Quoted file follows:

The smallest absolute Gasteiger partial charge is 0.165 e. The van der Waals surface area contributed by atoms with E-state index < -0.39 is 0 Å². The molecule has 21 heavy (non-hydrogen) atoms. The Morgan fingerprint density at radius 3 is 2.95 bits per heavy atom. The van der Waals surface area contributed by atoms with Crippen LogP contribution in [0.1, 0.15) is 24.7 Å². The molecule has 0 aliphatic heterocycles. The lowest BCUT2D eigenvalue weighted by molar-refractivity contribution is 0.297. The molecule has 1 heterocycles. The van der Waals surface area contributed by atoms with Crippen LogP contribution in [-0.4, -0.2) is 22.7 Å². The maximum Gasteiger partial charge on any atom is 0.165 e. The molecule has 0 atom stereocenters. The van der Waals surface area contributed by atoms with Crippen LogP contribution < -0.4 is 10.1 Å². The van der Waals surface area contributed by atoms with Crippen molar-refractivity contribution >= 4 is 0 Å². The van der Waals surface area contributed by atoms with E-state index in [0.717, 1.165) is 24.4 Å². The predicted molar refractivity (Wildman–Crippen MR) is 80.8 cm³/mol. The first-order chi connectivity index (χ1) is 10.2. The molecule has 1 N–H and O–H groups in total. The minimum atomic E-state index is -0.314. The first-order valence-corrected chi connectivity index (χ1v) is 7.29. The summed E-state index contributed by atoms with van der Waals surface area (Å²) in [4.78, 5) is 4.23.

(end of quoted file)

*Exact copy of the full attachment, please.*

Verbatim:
The smallest absolute Gasteiger partial charge is 0.165 e. The van der Waals surface area contributed by atoms with E-state index < -0.39 is 0 Å². The molecule has 21 heavy (non-hydrogen) atoms. The Morgan fingerprint density at radius 3 is 2.95 bits per heavy atom. The van der Waals surface area contributed by atoms with Crippen LogP contribution in [0.1, 0.15) is 24.7 Å². The molecule has 0 aliphatic heterocycles. The lowest BCUT2D eigenvalue weighted by molar-refractivity contribution is 0.297. The molecule has 1 heterocycles. The van der Waals surface area contributed by atoms with Crippen LogP contribution in [-0.4, -0.2) is 22.7 Å². The maximum Gasteiger partial charge on any atom is 0.165 e. The molecule has 0 atom stereocenters. The van der Waals surface area contributed by atoms with Crippen LogP contribution < -0.4 is 10.1 Å². The van der Waals surface area contributed by atoms with Crippen molar-refractivity contribution >= 4 is 0 Å². The van der Waals surface area contributed by atoms with E-state index in [0.717, 1.165) is 24.4 Å². The predicted molar refractivity (Wildman–Crippen MR) is 80.8 cm³/mol. The first-order chi connectivity index (χ1) is 10.2. The molecule has 1 N–H and O–H groups in total. The minimum atomic E-state index is -0.314. The first-order valence-corrected chi connectivity index (χ1v) is 7.29. The summed E-state index contributed by atoms with van der Waals surface area (Å²) in [4.78, 5) is 4.23.